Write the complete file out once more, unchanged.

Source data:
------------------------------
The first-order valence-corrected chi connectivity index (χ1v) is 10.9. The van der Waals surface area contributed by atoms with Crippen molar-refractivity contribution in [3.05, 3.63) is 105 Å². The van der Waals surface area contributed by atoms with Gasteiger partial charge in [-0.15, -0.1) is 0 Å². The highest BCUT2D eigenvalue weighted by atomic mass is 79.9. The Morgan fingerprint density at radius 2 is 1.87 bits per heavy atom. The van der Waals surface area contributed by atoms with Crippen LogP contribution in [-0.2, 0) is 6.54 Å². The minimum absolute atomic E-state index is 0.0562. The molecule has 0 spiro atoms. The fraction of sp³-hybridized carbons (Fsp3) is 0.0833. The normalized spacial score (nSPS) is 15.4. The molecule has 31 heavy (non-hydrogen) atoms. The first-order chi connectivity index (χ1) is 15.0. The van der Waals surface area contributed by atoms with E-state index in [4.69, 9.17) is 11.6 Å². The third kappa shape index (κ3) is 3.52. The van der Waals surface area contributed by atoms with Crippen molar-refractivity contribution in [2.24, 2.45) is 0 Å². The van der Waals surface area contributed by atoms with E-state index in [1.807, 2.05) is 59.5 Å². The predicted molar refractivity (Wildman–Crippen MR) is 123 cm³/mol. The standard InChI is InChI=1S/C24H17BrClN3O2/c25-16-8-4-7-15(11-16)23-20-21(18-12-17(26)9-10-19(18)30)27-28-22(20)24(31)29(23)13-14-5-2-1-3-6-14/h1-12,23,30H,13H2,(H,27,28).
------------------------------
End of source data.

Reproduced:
The first-order valence-corrected chi connectivity index (χ1v) is 10.9. The van der Waals surface area contributed by atoms with Crippen molar-refractivity contribution in [3.05, 3.63) is 105 Å². The van der Waals surface area contributed by atoms with Gasteiger partial charge in [-0.15, -0.1) is 0 Å². The highest BCUT2D eigenvalue weighted by atomic mass is 79.9. The Morgan fingerprint density at radius 2 is 1.87 bits per heavy atom. The van der Waals surface area contributed by atoms with Crippen LogP contribution in [-0.2, 0) is 6.54 Å². The minimum absolute atomic E-state index is 0.0562. The molecule has 0 spiro atoms. The fraction of sp³-hybridized carbons (Fsp3) is 0.0833. The normalized spacial score (nSPS) is 15.4. The molecule has 31 heavy (non-hydrogen) atoms. The first-order chi connectivity index (χ1) is 15.0. The van der Waals surface area contributed by atoms with E-state index in [4.69, 9.17) is 11.6 Å². The third kappa shape index (κ3) is 3.52. The van der Waals surface area contributed by atoms with Crippen molar-refractivity contribution in [2.24, 2.45) is 0 Å². The van der Waals surface area contributed by atoms with E-state index in [1.807, 2.05) is 59.5 Å². The predicted molar refractivity (Wildman–Crippen MR) is 123 cm³/mol. The standard InChI is InChI=1S/C24H17BrClN3O2/c25-16-8-4-7-15(11-16)23-20-21(18-12-17(26)9-10-19(18)30)27-28-22(20)24(31)29(23)13-14-5-2-1-3-6-14/h1-12,23,30H,13H2,(H,27,28).